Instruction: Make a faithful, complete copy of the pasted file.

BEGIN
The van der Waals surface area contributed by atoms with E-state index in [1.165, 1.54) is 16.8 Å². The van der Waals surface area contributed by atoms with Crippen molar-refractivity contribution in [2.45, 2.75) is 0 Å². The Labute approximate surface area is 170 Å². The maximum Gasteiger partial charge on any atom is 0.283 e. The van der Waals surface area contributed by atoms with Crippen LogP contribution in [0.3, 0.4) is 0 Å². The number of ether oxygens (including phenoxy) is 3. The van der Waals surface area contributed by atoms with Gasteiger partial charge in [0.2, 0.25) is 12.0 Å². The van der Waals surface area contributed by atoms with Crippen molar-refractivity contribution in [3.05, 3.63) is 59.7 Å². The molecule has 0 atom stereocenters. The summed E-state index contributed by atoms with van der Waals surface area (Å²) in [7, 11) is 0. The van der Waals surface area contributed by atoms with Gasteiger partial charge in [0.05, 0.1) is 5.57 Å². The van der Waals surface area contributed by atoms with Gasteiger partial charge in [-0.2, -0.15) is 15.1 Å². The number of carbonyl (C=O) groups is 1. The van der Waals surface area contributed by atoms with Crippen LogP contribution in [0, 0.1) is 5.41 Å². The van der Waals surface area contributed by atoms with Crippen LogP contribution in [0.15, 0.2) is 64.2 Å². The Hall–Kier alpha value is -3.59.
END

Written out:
The van der Waals surface area contributed by atoms with E-state index in [1.165, 1.54) is 16.8 Å². The van der Waals surface area contributed by atoms with Crippen molar-refractivity contribution in [2.45, 2.75) is 0 Å². The Labute approximate surface area is 170 Å². The maximum Gasteiger partial charge on any atom is 0.283 e. The van der Waals surface area contributed by atoms with Crippen LogP contribution in [0.3, 0.4) is 0 Å². The number of ether oxygens (including phenoxy) is 3. The van der Waals surface area contributed by atoms with Gasteiger partial charge in [0.2, 0.25) is 12.0 Å². The van der Waals surface area contributed by atoms with Crippen molar-refractivity contribution in [3.05, 3.63) is 59.7 Å². The molecule has 0 atom stereocenters. The summed E-state index contributed by atoms with van der Waals surface area (Å²) in [7, 11) is 0. The van der Waals surface area contributed by atoms with Gasteiger partial charge in [0.05, 0.1) is 5.57 Å². The van der Waals surface area contributed by atoms with Gasteiger partial charge in [-0.2, -0.15) is 15.1 Å². The number of carbonyl (C=O) groups is 1. The van der Waals surface area contributed by atoms with Crippen LogP contribution in [0, 0.1) is 5.41 Å². The van der Waals surface area contributed by atoms with Crippen LogP contribution in [0.15, 0.2) is 64.2 Å². The Hall–Kier alpha value is -3.59.